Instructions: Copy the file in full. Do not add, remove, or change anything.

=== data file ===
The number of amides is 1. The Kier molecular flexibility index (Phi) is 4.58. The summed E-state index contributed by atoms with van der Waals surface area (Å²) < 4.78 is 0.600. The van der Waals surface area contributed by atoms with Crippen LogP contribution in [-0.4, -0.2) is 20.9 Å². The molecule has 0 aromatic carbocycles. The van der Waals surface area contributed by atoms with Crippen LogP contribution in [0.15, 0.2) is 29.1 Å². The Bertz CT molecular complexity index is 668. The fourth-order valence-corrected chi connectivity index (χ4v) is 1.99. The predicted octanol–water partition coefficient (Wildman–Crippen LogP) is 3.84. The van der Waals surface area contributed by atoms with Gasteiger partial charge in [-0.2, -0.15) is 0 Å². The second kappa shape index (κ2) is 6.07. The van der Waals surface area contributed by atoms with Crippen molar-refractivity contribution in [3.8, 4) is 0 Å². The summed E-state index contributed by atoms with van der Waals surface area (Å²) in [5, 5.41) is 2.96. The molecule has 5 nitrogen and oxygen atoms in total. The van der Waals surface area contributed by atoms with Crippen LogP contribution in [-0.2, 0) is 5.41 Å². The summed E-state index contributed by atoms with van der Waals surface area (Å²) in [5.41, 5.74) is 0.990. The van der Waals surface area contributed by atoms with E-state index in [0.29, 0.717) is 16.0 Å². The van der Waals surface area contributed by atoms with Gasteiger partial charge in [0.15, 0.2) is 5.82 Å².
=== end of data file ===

The number of amides is 1. The Kier molecular flexibility index (Phi) is 4.58. The summed E-state index contributed by atoms with van der Waals surface area (Å²) < 4.78 is 0.600. The van der Waals surface area contributed by atoms with Crippen LogP contribution in [-0.4, -0.2) is 20.9 Å². The molecule has 0 aromatic carbocycles. The van der Waals surface area contributed by atoms with Crippen LogP contribution in [0.15, 0.2) is 29.1 Å². The Bertz CT molecular complexity index is 668. The fourth-order valence-corrected chi connectivity index (χ4v) is 1.99. The predicted octanol–water partition coefficient (Wildman–Crippen LogP) is 3.84. The van der Waals surface area contributed by atoms with Gasteiger partial charge in [-0.2, -0.15) is 0 Å². The second kappa shape index (κ2) is 6.07. The van der Waals surface area contributed by atoms with Crippen molar-refractivity contribution in [3.8, 4) is 0 Å². The summed E-state index contributed by atoms with van der Waals surface area (Å²) in [5, 5.41) is 2.96. The molecule has 5 nitrogen and oxygen atoms in total. The van der Waals surface area contributed by atoms with Crippen LogP contribution in [-0.2, 0) is 5.41 Å². The summed E-state index contributed by atoms with van der Waals surface area (Å²) in [5.41, 5.74) is 0.990. The van der Waals surface area contributed by atoms with E-state index in [0.29, 0.717) is 16.0 Å². The van der Waals surface area contributed by atoms with Gasteiger partial charge in [0.15, 0.2) is 5.82 Å².